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The State of the FDA—January 2011

FDA’s touches the lives of every American at least 6 to 10 times each day. The agency oversees 80% of the nation’s food supply, all of human/animal medical products and cosmetics, and almost all radiation-emitting devices. Altogether, the agency is responsible for about 20% of all consumer dollars spent in the United States.

With the President set to deliver his State of the Union address to Congress in 10 days, it seemed a good time for FDA Matters to provide its view of the "State of the FDA." At the beginning of 2011, the agency is doing well, but has a lot of catching-up to do and faces a number of threats.

Strengths: FDA’s most important strength is the dedication of the agency’s staff and the leadership of Commissioner Hamburg’s team. They have made great strides in advancing the public health mission of the FDA, aided by increasing appropriations and the momentum of a new presidency. The renewed emphasis on public health has become a core strength of the FDA.

The agency’s commitment to science is another strength. Not every decision can be answered with science (e.g. policy on social media), but a substantial number can. The FDA is successfully building its scientific capabilities, although it is a work in progress. Similarly, the agency’s new initiatives to establish an international presence represent a strong response to the challenges of globalization.

Weaknesses: While FDA has been doing better, it is still an organization with workplace issues. Within the agency, barriers still exist to sharing knowledge across offices and divisions. To the broader world, the whole agency seems insular. In particular, the FDA makes inadequate use of expertise that lies outside the agency, particularly in academia.

FDA’s information technology (IT) systems are grossly inadequate for an agency with such large, far-flung responsibilities. Some major, badly needed databases aren’t going to be available anytime soon, preventing the agency from making the best, most well-supported decisions.It also dooms staff to perform tedious work that could be done in seconds with better tools.

Opportunities: Within FDA, there is the potential for a 21st century regulatory and public health agency that could be the world’s benchmark for decades. While such standing is a goal in itself, it is also true that the world-wide use of FDA standards opens up export markets and can contribute to our nation’s economic growth.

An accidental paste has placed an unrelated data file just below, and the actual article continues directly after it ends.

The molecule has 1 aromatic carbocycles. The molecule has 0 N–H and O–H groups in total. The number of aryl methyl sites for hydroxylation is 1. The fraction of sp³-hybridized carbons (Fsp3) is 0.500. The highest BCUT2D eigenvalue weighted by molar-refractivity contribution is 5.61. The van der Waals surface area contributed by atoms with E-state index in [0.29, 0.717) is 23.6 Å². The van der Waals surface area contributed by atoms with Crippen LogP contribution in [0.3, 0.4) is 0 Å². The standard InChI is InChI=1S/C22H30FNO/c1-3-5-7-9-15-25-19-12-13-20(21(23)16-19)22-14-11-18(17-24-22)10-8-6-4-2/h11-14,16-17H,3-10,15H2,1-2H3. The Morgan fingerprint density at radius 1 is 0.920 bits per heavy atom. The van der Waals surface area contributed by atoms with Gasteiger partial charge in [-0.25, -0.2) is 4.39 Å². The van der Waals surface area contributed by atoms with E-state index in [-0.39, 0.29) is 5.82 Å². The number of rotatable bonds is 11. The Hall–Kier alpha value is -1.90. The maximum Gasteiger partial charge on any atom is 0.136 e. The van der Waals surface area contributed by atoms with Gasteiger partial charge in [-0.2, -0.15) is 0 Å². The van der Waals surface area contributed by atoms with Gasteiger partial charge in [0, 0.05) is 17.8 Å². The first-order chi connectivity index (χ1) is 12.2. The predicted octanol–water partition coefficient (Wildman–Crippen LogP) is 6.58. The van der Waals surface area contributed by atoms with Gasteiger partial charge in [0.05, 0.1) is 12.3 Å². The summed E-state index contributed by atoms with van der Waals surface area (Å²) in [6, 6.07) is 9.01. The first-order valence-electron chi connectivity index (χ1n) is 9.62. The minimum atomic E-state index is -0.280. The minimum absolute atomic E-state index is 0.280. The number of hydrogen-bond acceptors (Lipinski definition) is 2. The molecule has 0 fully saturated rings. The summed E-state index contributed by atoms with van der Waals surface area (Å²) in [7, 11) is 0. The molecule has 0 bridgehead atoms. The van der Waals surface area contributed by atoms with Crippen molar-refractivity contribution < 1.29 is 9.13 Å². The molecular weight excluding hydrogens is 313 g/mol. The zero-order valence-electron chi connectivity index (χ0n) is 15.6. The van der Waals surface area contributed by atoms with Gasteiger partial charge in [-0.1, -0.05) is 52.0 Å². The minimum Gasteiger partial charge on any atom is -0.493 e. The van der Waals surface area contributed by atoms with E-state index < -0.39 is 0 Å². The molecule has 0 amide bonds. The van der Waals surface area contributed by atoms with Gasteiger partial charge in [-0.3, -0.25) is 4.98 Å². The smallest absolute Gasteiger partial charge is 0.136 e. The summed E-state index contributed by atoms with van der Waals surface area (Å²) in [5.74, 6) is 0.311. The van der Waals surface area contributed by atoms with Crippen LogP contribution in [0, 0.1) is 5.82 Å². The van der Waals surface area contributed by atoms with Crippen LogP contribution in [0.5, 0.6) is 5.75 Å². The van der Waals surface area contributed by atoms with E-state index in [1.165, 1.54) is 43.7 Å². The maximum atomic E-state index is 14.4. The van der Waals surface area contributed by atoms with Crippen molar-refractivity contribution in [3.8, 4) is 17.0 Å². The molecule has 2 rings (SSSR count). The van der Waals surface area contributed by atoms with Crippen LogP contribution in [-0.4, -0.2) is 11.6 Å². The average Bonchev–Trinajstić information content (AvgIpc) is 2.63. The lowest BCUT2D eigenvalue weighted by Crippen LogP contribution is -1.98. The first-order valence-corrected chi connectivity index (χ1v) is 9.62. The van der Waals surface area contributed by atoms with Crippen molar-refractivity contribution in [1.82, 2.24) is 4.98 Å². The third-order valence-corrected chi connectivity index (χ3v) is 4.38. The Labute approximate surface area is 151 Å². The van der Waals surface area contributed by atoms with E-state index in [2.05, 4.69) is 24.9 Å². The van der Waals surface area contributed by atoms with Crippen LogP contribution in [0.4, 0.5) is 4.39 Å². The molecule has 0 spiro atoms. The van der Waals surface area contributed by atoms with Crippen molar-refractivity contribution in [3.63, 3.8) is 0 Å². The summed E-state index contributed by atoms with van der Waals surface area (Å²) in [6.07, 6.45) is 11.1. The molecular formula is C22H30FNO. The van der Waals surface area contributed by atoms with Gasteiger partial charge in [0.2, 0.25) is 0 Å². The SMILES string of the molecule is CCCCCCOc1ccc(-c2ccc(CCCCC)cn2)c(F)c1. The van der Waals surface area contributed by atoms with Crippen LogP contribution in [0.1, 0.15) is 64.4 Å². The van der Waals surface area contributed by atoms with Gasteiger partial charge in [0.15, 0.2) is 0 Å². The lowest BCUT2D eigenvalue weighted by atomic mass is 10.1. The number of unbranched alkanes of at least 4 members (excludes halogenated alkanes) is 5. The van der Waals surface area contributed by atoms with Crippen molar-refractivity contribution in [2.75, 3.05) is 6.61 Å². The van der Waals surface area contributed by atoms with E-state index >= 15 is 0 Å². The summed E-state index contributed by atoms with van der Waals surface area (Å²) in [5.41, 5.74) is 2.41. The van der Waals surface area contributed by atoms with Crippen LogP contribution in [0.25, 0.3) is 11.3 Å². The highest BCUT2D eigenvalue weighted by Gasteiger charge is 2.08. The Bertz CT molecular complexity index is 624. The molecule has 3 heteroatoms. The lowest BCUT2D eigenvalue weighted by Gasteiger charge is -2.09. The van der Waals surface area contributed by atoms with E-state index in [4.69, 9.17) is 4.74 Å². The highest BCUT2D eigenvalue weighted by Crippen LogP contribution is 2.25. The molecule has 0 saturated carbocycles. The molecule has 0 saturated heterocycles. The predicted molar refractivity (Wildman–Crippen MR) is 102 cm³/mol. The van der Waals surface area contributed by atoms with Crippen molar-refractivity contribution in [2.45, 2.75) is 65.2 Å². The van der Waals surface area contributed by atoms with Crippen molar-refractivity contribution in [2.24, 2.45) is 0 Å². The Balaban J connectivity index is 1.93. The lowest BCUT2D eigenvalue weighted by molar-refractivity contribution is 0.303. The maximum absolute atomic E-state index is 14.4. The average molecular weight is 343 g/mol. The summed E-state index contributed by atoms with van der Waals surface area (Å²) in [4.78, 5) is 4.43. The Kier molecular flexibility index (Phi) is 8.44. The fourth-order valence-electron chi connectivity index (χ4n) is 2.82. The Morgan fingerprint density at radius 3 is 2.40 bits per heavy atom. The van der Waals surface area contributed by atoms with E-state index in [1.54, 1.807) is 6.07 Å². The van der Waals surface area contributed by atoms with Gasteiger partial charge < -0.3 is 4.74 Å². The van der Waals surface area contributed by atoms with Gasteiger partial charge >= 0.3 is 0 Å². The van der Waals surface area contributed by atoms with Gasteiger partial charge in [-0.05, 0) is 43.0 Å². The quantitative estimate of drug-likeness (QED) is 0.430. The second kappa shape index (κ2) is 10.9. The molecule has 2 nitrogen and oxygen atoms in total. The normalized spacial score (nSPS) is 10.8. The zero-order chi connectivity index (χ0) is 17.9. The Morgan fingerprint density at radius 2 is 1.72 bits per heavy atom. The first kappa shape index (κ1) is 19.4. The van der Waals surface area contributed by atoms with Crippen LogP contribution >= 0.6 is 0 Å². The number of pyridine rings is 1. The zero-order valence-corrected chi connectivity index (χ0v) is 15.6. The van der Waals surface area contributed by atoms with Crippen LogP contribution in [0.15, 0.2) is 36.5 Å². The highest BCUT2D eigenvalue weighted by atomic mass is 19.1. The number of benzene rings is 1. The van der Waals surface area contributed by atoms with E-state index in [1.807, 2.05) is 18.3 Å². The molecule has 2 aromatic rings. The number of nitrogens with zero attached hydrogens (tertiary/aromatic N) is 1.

To realize this opportunity, FDA needs to do a better job in explaining regulatory science to Congress, the media and the public. The tools and standards FDA uses every day are still largely anchored in the last century. Public investment in improving regulatory science is what will bring the agency into the new century.

Another opportunity for the agency is to break the secrecy of how decisions are made. Observers often wonder about the agency’s rationale. Industry needs the benefit of understanding the agency’s actions. Dr. Hamburg and other senior FDA leaders have taken an important step by publishing more articles in mainstream journals. The handling of internal dissent in FDA’s ranks was accomplished deftly in last summer’s Avandia decision. In doing so, honestly and forthrightly, FDA increased it credibility and was better able to defend its ultimate decision.

A very different type of opportunity is presented by FDA’s ongoing consolidation of personnel at just two locations, White Oak and College Park. This provides the opportunity for a more cohesive workforce, as well as a more efficient one.

Threats: FDA’s largest threat relates to its funding and the possibility of being dragged back by budget cutting. Several years of increases have greatly helped the agency, but it is not enough to offset decades of budgetary neglect or carry the agency forward without more money. The gap can widen quickly because FDA’s responsibilities keep increasing: more complex science, globalization and two major new laws to implement, food safety and bio-similars.

Another looming threat comes from the ongoing negotiations for re-authorization of pharmaceutical and medical device user fees. FDA needs the funding, but not the likely hit on its public credibility. When Congress considers renewal legislation in 2012, the agency is likely to be caught in the crossfire between those who think FDA is too industry-friendly and those who think the agency impedes FDA-regulated industries in bringing new, sometimes life-saving products to market.

Compounding this threat, user fee re-authorization will probably be the only FDA legislation that must pass Congress over the next two years. Dozens of legislator are going to try to get their FDA-related concerns addressed in the legislation. No one knows how much damage the final legislation might do to FDA.





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